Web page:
Researchers in Germany have hijacked a natural mini-motor to do their miniscule medical work: the sperm.
Building a motor small enough to move a single cell can be terribly tricky. That’s why researchers in Germany have decided to instead hijack a natural mini-motor: the sperm.
Why sperm, you ask? As described in New Scientist,
Sperm cells are an attractive option because they are harmless to the human body, do not require an external power source, and can swim through viscous liquids.
But sperm don’t inherently go where you want them to go. Thus the scientists used some clever nano-engineering to rein them in.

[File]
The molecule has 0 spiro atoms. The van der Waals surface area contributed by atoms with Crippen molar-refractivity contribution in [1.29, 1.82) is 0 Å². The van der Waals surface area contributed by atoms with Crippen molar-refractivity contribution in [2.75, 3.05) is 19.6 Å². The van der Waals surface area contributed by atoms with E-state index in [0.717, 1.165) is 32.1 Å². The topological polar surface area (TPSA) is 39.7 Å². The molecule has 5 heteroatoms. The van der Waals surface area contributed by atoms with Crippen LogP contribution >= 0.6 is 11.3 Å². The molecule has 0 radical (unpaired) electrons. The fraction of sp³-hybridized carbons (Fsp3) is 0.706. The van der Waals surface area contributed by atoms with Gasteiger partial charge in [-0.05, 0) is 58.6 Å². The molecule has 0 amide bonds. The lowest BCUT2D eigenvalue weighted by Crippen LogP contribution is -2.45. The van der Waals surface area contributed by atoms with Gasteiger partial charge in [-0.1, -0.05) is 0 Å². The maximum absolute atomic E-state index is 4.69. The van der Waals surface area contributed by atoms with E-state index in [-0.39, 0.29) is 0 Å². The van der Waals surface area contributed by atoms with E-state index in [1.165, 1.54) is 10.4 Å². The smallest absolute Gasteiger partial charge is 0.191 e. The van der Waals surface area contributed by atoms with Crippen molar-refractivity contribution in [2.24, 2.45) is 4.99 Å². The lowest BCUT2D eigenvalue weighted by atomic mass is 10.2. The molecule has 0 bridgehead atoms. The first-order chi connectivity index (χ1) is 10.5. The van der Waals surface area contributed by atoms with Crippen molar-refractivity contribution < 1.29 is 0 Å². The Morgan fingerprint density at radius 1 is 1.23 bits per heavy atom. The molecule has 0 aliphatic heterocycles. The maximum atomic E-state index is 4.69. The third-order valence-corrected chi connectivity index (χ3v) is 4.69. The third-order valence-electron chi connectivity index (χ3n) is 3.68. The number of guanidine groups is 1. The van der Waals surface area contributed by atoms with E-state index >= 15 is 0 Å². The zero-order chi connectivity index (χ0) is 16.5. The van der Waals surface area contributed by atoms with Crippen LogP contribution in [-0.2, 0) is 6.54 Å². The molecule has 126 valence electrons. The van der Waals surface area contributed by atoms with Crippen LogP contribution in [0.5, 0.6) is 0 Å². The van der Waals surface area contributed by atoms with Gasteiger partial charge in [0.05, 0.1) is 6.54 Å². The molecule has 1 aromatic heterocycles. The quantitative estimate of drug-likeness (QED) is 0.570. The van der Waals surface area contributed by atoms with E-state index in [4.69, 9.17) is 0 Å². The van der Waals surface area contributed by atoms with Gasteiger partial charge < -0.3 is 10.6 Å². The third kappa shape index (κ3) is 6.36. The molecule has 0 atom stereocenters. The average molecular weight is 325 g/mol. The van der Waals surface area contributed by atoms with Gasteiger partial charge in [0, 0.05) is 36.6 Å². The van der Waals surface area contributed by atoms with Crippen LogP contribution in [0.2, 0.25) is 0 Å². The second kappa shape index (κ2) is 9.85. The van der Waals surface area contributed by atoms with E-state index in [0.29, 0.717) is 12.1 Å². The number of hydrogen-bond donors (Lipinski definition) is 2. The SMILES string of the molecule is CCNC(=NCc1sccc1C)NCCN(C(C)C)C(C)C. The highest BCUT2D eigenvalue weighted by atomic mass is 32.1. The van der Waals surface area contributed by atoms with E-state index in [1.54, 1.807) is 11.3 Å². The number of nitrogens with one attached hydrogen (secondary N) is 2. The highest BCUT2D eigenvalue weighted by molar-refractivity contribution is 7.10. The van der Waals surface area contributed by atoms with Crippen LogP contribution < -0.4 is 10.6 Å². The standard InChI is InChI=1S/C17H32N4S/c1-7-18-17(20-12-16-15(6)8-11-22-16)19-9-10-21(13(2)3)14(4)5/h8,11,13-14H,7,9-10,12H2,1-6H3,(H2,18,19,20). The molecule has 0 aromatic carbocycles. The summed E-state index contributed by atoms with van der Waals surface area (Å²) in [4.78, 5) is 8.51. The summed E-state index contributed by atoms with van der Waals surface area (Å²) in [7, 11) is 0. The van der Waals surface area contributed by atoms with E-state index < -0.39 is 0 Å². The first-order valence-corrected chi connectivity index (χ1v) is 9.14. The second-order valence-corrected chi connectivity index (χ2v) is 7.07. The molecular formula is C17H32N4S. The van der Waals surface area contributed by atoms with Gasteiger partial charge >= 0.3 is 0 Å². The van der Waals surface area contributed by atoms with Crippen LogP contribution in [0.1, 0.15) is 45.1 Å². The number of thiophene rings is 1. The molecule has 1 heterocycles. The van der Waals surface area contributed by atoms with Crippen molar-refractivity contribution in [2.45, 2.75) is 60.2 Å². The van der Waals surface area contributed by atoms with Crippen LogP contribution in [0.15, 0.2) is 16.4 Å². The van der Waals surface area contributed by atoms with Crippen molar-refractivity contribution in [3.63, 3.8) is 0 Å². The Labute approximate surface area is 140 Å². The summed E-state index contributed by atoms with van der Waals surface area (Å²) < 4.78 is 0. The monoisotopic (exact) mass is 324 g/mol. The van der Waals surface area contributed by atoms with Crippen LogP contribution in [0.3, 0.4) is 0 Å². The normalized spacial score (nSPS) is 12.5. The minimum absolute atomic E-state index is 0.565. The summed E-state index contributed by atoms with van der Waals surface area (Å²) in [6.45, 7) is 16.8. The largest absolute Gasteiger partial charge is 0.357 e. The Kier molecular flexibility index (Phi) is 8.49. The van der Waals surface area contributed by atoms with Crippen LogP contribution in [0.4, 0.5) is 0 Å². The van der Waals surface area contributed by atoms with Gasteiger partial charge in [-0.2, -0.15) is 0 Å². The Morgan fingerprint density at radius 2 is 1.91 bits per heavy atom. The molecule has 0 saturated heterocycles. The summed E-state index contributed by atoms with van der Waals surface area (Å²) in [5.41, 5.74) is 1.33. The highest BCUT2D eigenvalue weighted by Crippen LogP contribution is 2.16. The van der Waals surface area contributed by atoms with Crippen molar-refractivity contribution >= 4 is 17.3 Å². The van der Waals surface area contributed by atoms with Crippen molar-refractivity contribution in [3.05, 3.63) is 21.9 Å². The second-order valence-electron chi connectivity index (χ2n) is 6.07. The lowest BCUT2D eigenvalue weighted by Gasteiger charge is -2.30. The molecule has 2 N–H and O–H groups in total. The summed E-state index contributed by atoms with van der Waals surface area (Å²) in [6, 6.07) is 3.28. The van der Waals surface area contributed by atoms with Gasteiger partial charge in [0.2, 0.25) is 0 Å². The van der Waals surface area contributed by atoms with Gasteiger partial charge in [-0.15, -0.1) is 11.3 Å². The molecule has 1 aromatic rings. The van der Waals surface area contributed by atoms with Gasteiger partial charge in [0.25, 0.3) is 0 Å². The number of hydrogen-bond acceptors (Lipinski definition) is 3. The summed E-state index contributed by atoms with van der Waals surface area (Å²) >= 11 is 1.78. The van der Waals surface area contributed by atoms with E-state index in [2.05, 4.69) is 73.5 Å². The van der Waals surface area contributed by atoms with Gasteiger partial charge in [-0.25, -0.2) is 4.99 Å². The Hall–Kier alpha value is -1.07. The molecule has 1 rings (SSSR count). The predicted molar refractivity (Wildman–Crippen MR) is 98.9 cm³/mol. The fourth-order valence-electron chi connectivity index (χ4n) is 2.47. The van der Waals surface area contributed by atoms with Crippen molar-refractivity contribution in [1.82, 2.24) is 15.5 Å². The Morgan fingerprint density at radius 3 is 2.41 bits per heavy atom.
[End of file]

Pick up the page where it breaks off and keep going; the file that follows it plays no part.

Scientists put bull sperm cells in a petri dish along with a couple dozen iron-titanium nanotubes. The tubes act like those woven fingertraps—sperm can swim into them but can’t back themselves out. Using magnets, scientists can then steer the swimmers in the direction of their choosing. It’s like a remote-control robot where the sperm start the engines and the researchers provide the navigation.